Las tres Marías borrachasLPC en la biblioteca | Septiembre 19, 2009
Tom Shone querría ser el Perez Hilton de la era dorada de Hollywood:
In America William Faulkner and Scott Fitzgerald were the Paris and Britney of their day, caught in the funhouse mirror of fame, their careers a vivid tabloid mash-up of hospitalisations and electroshock therapies. “When I read Faulkner I can tell when he gets tired and does it on corn just as I used to be able to tell when Scott would hit it beginning with ‘Tender is the Night’,” said Hemingway, playing the Amy Winehouse role of denier-in-chief. He kept gloating track of his friends’ decline, all the while nervously checking out books on liver damage from the library; by the end, said George Plimpton, Hemingway’s liver protruded from his belly “like a long fat leech”.
In fact none of these authors would write much that was any good beyond the age of 40, Faulkner’s prose seizing up with sclerosis, Hemingway sinking into unbudgeable mawkishness. When Fitzgerald went public about his creative decline in Esquire, in a piece entitled “The Crack Up”—a prototype for all the misery memoirs we have today—Hemingway was disgusted, inviting him to cast his “balls into the sea—if you have any balls left”. Today, of course, “The Crack Up” would be shooting up the besteller lists, and Fitzgerald would be sat perched on Oprah’s couch talking about his struggle and his co-dependent relationship with Ernest, proudly wearing his 90-day sobriety chip, but in the 1930s, the recovery industry, then in its infancy, was regarded by most with the enthusiasm of a cat approaching a bathtub.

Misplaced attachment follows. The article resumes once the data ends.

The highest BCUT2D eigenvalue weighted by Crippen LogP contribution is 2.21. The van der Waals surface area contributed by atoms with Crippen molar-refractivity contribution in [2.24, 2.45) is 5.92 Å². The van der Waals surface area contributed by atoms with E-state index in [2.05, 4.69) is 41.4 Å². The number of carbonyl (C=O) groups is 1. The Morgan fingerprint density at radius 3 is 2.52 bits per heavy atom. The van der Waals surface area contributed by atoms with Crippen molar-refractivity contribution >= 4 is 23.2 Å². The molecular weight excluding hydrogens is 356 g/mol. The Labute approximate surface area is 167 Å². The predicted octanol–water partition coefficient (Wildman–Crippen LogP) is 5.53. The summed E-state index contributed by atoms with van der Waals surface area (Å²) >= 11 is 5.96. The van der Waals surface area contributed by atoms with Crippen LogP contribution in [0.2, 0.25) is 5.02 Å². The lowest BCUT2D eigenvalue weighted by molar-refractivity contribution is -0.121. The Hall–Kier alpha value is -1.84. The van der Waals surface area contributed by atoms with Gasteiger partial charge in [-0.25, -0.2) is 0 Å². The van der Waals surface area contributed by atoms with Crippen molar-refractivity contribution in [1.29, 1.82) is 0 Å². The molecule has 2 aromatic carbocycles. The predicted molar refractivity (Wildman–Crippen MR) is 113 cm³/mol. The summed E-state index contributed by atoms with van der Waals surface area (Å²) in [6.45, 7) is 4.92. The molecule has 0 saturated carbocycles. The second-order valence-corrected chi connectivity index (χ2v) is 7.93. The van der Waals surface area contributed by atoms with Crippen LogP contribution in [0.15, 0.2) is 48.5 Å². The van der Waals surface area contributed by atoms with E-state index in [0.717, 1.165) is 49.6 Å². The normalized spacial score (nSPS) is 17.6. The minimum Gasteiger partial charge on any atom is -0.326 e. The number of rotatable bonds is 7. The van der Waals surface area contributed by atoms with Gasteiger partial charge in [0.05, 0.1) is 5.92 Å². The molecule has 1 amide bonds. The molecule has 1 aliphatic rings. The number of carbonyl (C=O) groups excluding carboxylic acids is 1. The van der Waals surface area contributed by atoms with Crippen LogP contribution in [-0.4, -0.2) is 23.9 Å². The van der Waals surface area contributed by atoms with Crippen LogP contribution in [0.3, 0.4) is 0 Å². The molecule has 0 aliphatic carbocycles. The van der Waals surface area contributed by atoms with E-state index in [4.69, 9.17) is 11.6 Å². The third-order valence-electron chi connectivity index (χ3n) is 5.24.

El articulo, que habla de los peligros de estar sobrio, es a la vez triste y desternillante y me ha parecido entender que llama a Bukowsky el Ozzy Osbourne del mundo literario . Pero a mi, a quien todas las asociaciones, grupos, listas generacionales, colectivos y frentes organizados acaban pareciéndome un grupo de ayuda cristiano, lo que más me gusta es Fitzgerald cuando dice: I was never a joiner.